Women in Food: Jenny Liu of AW Lin’s

The Little Rock food industry has always been a community has always been a group of transplants who come from all over and land here for unexpected reasons. Little Rock sits as a cross road for most of the country. From here you can hit every coast and border with relative ease. It is part of why it is hard to define Little Rock cuisine, it is a melting pot of competing influences.

For Jenny Liu of AW Lins, it is the cross roads nature of Little Rock that brought her here, but the influence she brings with her came from much further away.

Liu was born and raised in Southern China, where she became interested in broadcast journalism, even working for a local Chinese television station. She decided to come to America in 2006 to pursue a master’s degree in Mass Communication at Middle Tennessee State. While working on her degree she met Andy Liu.

advertisement

“My plan was to return to China after my master’s degree,” Liu says. “Then I met and married Andy. In a lot of ways it was my fate that brought me here.”

Andy had worked in the food industry for over 20 years, and at the time was a part owner of a group of Chinese restaurants throughout the Nashville metro called Fulins. Jenny quickly became a manager in one of the locations, and learned her way around the restaurant industry.

Fate again intervened when the owner of the Promenade in West Little Rock came to eat at one of the Fulins locations and thought it would be a perfect fit for the relatively new Promenade.

“He invited Andy back to Little Rock to look at the property. Originally we looked at the current Local Lime location, but it was not big enough for what we envisioned,” Liu says. “Finally we saw this spot and we really liked it. We debated on the decision for a couple of years and decided to do it.”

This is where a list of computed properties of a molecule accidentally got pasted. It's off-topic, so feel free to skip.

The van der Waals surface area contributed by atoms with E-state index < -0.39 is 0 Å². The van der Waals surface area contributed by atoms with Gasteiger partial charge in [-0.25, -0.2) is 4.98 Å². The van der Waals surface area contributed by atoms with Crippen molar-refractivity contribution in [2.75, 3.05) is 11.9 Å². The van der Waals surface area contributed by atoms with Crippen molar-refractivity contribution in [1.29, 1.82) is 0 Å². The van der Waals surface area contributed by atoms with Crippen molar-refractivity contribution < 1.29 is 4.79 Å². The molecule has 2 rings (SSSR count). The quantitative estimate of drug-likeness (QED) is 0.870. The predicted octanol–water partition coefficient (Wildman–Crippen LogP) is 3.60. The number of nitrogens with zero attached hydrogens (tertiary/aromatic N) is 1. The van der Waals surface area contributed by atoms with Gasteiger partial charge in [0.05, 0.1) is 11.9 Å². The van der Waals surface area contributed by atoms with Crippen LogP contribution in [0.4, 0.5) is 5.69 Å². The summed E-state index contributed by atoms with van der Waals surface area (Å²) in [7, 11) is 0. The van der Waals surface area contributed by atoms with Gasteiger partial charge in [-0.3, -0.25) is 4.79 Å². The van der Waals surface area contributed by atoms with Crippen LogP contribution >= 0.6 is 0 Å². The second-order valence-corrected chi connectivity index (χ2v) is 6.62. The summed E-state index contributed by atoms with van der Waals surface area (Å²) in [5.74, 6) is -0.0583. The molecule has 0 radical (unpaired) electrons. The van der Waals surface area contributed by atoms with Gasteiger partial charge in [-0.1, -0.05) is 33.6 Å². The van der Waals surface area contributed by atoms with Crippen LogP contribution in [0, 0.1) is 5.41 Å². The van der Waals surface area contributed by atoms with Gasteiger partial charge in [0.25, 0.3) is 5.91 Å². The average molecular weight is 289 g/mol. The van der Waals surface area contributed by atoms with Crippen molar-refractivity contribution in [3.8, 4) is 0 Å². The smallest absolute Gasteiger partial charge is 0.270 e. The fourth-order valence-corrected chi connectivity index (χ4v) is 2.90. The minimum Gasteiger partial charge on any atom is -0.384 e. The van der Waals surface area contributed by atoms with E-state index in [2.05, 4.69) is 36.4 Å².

The Liu’s made the decision to break away from the Fulin’s concept and build something completely original and on their own, naming it AW Lin’s which opened in 2012. They started menu development with some base items from the Nashville locations, but it quickly evolved into a completely different menu.

One of the things that Jenny insisted on was bringing authentic flavors to Little Rock, something she found hard to find as she explored the community.

“My home region of China is known for spicy food, that is part of the reason we started the authentic menu and there are several spicy dishes on that menu,” Liu says. “We tried to incorporate authentic flavors from all over China and surrounding areas like Taiwan. It turned out to be something people love, we have people come from all over to eat the authentic menu, some coming regularly from two hours away.

The authentic menu took months to develop, and sourcing quickly became an issue. They made the decision to make all the sauces and flavors for the menu in house so that they can control the quality. It became hard finding the correct raw ingredients to make the dishes as authentic as possible. They have worked with local food distributors to bring some of it in, but they still regularly source a large portion of their ingredients from New York, where they are easier to find.

The authentic menu has existed as a bit of a secret, but has become so popular lately that they are looking at a menu change to merge the two menus. It is the popularity of the menu that has connected Jenny with a number of other Asian businesses owners. Through her relationships she has taken on an advocacy role in the community for the role of Asian businesses in Arkansas. She helped form the Arkansas Association of Asian Business that helps open doors and provide resources for Asian business owners.

In the restaurant, Jenny does a bit of everything and is almost always in house.

“I love to me here. I am usually managing, but I have a lot of different roles. I even jump in and make sushi, which is something I learned in Nashville,” Liu says. “I make some of our sauces, drinks, and handle the promotions for the restaurant. I am anywhere the place needs me to be.”

In 2013 the Liu’s decided to completely relocate to Little Rock, breaking off completely from their stake in the Nashville locations. It is a move that has made them fully invested in the Little Rock area. A few months ago they announced a second AW Lin’s location for downtown Little Rock to open shortly after the first of the year.

“Eventually is to add a few more locations, adding downtown is our way of testing expansion,” Liu says. “We are going to a smaller menu of some of our most popular dishes to create a concept that works well. For now though we really want to just focus on these two Little Rock locations and make them the best they can be.”

They are also working strongly on increasing the healthy aspects of their dishes and continuing to source higher increasingly higher quality ingredients.

advertisement
Back
SHARE

Women in Food: Jenny Liu of AW Lin’s